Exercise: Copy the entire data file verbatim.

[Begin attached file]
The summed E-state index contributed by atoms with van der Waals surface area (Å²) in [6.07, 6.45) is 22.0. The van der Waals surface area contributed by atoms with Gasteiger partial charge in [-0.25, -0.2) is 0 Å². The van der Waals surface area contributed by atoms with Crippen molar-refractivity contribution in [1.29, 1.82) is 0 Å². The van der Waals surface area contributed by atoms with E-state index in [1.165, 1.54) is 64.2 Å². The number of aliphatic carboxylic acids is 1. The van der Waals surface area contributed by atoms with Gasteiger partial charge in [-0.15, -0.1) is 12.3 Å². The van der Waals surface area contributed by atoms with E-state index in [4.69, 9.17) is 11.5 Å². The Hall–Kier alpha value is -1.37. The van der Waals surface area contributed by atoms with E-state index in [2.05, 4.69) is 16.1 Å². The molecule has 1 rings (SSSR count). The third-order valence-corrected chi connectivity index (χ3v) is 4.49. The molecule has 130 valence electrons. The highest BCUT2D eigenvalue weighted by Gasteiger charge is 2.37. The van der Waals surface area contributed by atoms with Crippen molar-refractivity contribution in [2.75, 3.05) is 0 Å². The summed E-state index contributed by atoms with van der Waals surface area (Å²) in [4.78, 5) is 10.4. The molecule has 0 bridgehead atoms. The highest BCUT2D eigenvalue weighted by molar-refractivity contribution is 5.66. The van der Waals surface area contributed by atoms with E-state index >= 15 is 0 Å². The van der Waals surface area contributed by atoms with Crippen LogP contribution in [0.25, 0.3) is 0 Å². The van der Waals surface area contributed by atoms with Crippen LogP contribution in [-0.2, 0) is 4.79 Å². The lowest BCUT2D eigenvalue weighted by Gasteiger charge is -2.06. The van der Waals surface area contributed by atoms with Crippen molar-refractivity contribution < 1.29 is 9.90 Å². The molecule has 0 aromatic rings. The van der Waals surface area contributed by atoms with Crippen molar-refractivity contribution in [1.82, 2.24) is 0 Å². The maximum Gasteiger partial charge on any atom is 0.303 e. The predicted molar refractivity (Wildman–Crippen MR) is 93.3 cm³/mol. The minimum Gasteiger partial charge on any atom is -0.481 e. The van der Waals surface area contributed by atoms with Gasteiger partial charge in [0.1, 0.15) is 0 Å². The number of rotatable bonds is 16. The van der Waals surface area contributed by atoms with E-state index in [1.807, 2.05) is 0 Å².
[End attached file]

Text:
The summed E-state index contributed by atoms with van der Waals surface area (Å²) in [6.07, 6.45) is 22.0. The van der Waals surface area contributed by atoms with Gasteiger partial charge in [-0.25, -0.2) is 0 Å². The van der Waals surface area contributed by atoms with Crippen molar-refractivity contribution in [1.29, 1.82) is 0 Å². The van der Waals surface area contributed by atoms with E-state index in [1.165, 1.54) is 64.2 Å². The number of aliphatic carboxylic acids is 1. The van der Waals surface area contributed by atoms with Gasteiger partial charge in [-0.15, -0.1) is 12.3 Å². The van der Waals surface area contributed by atoms with E-state index in [4.69, 9.17) is 11.5 Å². The Hall–Kier alpha value is -1.37. The van der Waals surface area contributed by atoms with E-state index in [2.05, 4.69) is 16.1 Å². The molecule has 1 rings (SSSR count). The third-order valence-corrected chi connectivity index (χ3v) is 4.49. The molecule has 130 valence electrons. The highest BCUT2D eigenvalue weighted by Gasteiger charge is 2.37. The van der Waals surface area contributed by atoms with Crippen molar-refractivity contribution in [2.75, 3.05) is 0 Å². The summed E-state index contributed by atoms with van der Waals surface area (Å²) in [4.78, 5) is 10.4. The molecule has 0 bridgehead atoms. The highest BCUT2D eigenvalue weighted by molar-refractivity contribution is 5.66. The van der Waals surface area contributed by atoms with E-state index >= 15 is 0 Å². The van der Waals surface area contributed by atoms with Crippen LogP contribution in [0.25, 0.3) is 0 Å². The van der Waals surface area contributed by atoms with Crippen LogP contribution in [-0.2, 0) is 4.79 Å². The lowest BCUT2D eigenvalue weighted by Gasteiger charge is -2.06. The van der Waals surface area contributed by atoms with Crippen molar-refractivity contribution < 1.29 is 9.90 Å². The molecule has 0 aromatic rings. The van der Waals surface area contributed by atoms with Crippen molar-refractivity contribution in [1.82, 2.24) is 0 Å². The maximum Gasteiger partial charge on any atom is 0.303 e. The predicted molar refractivity (Wildman–Crippen MR) is 93.3 cm³/mol. The minimum Gasteiger partial charge on any atom is -0.481 e. The van der Waals surface area contributed by atoms with Gasteiger partial charge in [0.1, 0.15) is 0 Å². The number of rotatable bonds is 16. The van der Waals surface area contributed by atoms with E-state index in [1.807, 2.05) is 0 Å².